Taiwan’s official diplomatic relationships

Written by Joel Atkinson.

In December 2016, the small African island state of Sao Tome and Principe cut diplomatic relations with Taiwan and recognised China. Panama followed suit in June 2017. It now looks likely that the Vatican will sever diplomatic ties with Taiwan as it normalises relations with Beijing.

If it does, it will represent the loss of Taiwan’s last remaining official diplomatic relationship in Europe, and the latest in a long list of severed ties. There are now only 20 countries that officially conduct their diplomatic relations with Taiwan in the same way they do with other independent states (see chart below).

No. relations graph

Like his predecessors, Chinese leader Xi Jinping apparently sees this as an effective stick to scare Taiwan in the direction of unification. But is he right? How important are these relationships?

A good entry point into this question is the pervasive yet underappreciated aspect of life explained in the bestselling book, Sapiens: A brief history of humankind. Author Yuval Noah Harari explains (on p. 35) how our human ability to create an imagined reality has given us homo sapiens immense power, enabling “millions of strangers to cooperate and work towards common goals”. This storytelling is so pervasive and powerful that we all inhabit a dual reality: the physical universe and the world of our shared imagination. But just because it is imagined does not mean we can make whatever we want up. As Harari says, “The difficulty lies not in telling the story, but in convincing everyone else to believe it.”

Since before recorded history, certain classes of people have played a crucial role in convincing others to believe through ritual. These special individuals have been called sorcerers and priests, but are now more familiar as lawyers. Harari provides the example of the creation of the limited liability company, Peugeot: “Once the lawyer had performed all the right rituals and pronounced all the necessary spells and oaths, millions of upright French citizens behaved as if the Peugeot company really existed.”

To my mind, this is the clearest way to understand what Xi Jinping is doing to Taiwan. He is performing a ritual to declare Taiwan a non-state, and hoping that others believe in it. Unfortunately for Mr. Xi, he has his work cut out—not least of all because “non-states” don’t exist in our collective imagination.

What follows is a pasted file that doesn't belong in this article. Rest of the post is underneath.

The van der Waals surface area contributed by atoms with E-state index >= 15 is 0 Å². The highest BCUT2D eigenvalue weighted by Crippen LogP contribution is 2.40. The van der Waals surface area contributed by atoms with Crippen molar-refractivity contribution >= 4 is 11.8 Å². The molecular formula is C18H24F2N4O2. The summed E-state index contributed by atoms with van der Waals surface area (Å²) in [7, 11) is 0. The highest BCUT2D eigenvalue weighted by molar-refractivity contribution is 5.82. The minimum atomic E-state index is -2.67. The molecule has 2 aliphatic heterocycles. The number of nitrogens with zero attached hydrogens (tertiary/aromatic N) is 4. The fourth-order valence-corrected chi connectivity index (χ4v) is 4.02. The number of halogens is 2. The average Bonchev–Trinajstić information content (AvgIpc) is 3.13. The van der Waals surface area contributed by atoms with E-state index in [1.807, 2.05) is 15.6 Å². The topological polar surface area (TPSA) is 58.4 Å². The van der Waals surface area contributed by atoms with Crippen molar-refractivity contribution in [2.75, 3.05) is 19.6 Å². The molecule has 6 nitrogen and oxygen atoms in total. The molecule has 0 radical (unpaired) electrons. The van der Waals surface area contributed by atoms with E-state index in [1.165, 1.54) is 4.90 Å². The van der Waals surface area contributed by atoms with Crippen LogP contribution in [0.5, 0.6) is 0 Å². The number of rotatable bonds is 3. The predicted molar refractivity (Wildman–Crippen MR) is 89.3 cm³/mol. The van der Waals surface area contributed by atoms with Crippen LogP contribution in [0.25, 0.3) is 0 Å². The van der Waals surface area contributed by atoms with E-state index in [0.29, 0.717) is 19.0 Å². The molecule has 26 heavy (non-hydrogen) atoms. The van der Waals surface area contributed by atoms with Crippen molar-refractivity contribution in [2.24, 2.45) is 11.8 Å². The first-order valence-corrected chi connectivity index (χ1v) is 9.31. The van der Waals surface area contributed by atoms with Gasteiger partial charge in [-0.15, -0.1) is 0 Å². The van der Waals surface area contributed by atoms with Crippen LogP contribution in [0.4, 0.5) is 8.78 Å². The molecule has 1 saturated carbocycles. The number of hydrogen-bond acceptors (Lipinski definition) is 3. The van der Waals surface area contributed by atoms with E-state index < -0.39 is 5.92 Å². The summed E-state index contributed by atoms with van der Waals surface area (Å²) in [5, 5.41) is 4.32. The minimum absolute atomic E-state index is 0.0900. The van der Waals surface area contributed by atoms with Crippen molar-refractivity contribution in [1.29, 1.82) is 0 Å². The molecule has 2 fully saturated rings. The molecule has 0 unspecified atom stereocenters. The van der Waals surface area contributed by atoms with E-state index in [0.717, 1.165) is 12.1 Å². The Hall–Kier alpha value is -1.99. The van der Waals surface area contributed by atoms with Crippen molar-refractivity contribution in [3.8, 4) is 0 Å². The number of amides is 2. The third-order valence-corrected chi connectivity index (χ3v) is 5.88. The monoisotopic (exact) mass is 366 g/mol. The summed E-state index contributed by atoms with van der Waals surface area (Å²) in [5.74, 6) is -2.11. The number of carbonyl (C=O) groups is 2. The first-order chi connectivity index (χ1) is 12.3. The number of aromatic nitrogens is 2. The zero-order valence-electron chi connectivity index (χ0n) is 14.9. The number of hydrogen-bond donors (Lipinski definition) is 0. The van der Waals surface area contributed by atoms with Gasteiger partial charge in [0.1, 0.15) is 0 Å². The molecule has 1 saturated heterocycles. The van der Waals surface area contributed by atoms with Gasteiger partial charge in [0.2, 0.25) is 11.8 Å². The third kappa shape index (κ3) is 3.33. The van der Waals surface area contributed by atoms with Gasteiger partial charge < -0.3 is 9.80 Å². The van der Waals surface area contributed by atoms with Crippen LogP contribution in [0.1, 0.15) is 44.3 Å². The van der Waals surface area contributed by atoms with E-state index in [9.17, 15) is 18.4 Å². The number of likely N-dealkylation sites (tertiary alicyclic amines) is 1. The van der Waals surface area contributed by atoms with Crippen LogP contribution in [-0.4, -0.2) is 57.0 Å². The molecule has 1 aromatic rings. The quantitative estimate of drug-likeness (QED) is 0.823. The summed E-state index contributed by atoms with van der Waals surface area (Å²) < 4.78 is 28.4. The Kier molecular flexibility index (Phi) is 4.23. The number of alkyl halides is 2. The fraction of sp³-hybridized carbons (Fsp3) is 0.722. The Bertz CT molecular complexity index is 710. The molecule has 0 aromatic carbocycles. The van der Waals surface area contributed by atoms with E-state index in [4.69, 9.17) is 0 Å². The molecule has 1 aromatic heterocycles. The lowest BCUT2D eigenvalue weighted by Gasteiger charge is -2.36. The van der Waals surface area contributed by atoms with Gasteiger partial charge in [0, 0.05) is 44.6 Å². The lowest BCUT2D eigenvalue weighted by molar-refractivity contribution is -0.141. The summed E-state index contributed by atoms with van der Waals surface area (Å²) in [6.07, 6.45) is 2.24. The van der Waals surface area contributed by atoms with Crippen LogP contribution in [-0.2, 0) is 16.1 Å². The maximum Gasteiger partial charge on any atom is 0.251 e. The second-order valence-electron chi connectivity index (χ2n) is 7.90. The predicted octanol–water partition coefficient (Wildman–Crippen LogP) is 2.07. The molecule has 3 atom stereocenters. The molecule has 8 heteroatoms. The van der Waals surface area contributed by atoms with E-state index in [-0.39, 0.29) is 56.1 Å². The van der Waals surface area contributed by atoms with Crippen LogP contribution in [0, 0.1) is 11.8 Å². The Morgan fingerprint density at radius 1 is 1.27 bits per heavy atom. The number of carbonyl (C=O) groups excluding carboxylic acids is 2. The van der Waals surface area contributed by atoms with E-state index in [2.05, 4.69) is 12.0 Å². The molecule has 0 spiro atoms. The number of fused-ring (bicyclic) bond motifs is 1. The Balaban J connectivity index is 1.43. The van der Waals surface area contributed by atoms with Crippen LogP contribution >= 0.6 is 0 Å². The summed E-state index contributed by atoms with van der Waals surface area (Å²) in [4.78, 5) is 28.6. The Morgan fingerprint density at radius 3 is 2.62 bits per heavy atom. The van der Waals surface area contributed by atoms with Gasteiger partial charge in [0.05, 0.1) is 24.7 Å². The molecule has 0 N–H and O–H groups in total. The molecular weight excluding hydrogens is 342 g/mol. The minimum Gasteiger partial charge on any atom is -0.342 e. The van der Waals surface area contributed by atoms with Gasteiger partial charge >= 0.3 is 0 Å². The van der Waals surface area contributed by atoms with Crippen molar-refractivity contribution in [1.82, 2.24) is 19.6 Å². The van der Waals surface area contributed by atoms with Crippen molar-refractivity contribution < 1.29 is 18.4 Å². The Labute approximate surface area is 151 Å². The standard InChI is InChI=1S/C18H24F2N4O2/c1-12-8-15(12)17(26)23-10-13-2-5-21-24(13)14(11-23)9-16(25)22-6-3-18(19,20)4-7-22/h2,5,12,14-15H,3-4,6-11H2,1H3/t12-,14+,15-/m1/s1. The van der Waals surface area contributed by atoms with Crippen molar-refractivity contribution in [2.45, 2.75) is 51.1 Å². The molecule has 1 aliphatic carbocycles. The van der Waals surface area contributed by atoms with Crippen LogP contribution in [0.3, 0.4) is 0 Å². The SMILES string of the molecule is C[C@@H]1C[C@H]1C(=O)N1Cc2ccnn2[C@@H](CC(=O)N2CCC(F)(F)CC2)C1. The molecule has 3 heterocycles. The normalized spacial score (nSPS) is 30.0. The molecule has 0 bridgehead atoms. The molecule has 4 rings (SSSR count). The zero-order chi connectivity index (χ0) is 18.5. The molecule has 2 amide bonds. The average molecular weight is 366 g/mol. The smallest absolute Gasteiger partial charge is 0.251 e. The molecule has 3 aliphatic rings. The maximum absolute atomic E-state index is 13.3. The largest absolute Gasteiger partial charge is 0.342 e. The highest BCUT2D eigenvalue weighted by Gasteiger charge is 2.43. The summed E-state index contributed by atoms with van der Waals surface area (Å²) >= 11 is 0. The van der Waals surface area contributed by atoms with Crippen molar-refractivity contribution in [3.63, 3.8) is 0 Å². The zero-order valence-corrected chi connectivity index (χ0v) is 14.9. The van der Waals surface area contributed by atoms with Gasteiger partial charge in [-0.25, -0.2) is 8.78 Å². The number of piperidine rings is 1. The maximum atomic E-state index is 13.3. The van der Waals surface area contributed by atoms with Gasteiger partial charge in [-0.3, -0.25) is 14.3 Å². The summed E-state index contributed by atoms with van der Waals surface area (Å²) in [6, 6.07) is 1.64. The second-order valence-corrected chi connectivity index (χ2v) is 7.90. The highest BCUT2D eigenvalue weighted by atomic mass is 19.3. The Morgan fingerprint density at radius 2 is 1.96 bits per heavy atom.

Let me explain. In the modern world, we have a category above the state, i.e. international organisations, to which states hand over a modicum of sovereignty in return for shared benefits. We also have a category below the state, perhaps called a province or colony, which has a certain degree of autonomy but is ultimately subject to the sovereign authority of the state. And then of course we have the most important category, the state itself. While no doubt a complex phenomenon, the state can be seen in essence as an institution with a monopoly over violence within a prescribed space.

In practice of course, the distinction between these categories is not always clear cut. Max Weinreich’s distinction between a language and a dialect is useful here. Just as a language is a dialect with a navy, a state can be seen as a province or colony with its own navy (and an army and an air force). Of course the process of acquiring a navy can be a messy one, as is discerning the point at which a rebellious province or colony mysteriously transmogrifies into a state. That transition point has huge consequences. This is not least of all because while invading other states has become increasingly rare and frowned upon, waging war against rebellious provinces remains more socially acceptable (though clearly much less acceptable than it used to be).

The crux of the problem for the Chinese government is that Taiwan doesn’t look like a province—not even a rebellious one. Much like we think “duck” when see a bird that looks like a duck, swims like a duck and quacks like a duck, when people look at Taiwan their brains tell them they are looking at a state. And why wouldn’t they? Taiwan is big like a state, with a population twice as large as Belgium’s, and a nominal GDP larger than Sweden’s.

It is free and democratic like we think the best states should be. It has that essential monopoly on violence; indeed, by one calculation it boasts the 18th most powerful military in the world (5 places above North Korea). You need the Taiwan’s government’s permission (not China’s) to enter, whether through carrying a visa or a passport from the growing list of countries with a visa-free visiting agreement with Taiwan. Taiwan issues its own postage stamps and currency that are accepted around the globe. And no matter how hard you look you will not see any signs that Taiwan is “breaking away” or rebelling. The reality is that it has been there doing its sovereign thing since before most of us were born.

China has a more formidable collection of carrots and sticks than most with which to try and overcome this fundamental conceptual problem, to make us disbelieve our lying eyes. Evidence of this is all around as it pushes governments, individuals and private companies into bizarre Orwellian contortions and dissembling over Taiwan. But China’s influence is not absolute, and employing its carrots and sticks means engaging in trade-offs on other issues.  And, the actors China most needs to influence—because they are powerful and active in Taiwan’s region—are the most difficult to sway. The simple reason is that their very activity in the region brings them face-to-face with the reality of Taiwan, and their power means they have a shared interest with Taiwan in maintaining their autonomy and own influence in the face of a rising China.

All of which means that countries fall along a spectrum between absolute acquiesce and absolute resistance to China’s point of view. At one end are countries that vocally support China’s right to use force against Taiwan. Toward the other end are the United States and Japan. They agree to fudge Taiwan’s status as a state, such as setting up a separate system in lieu of exchanging embassies and ambassadors. Yet they support Taiwan’s continued independence in many important ways. The US’s designation of Taiwan as “major non-NATO ally status”  is just one example.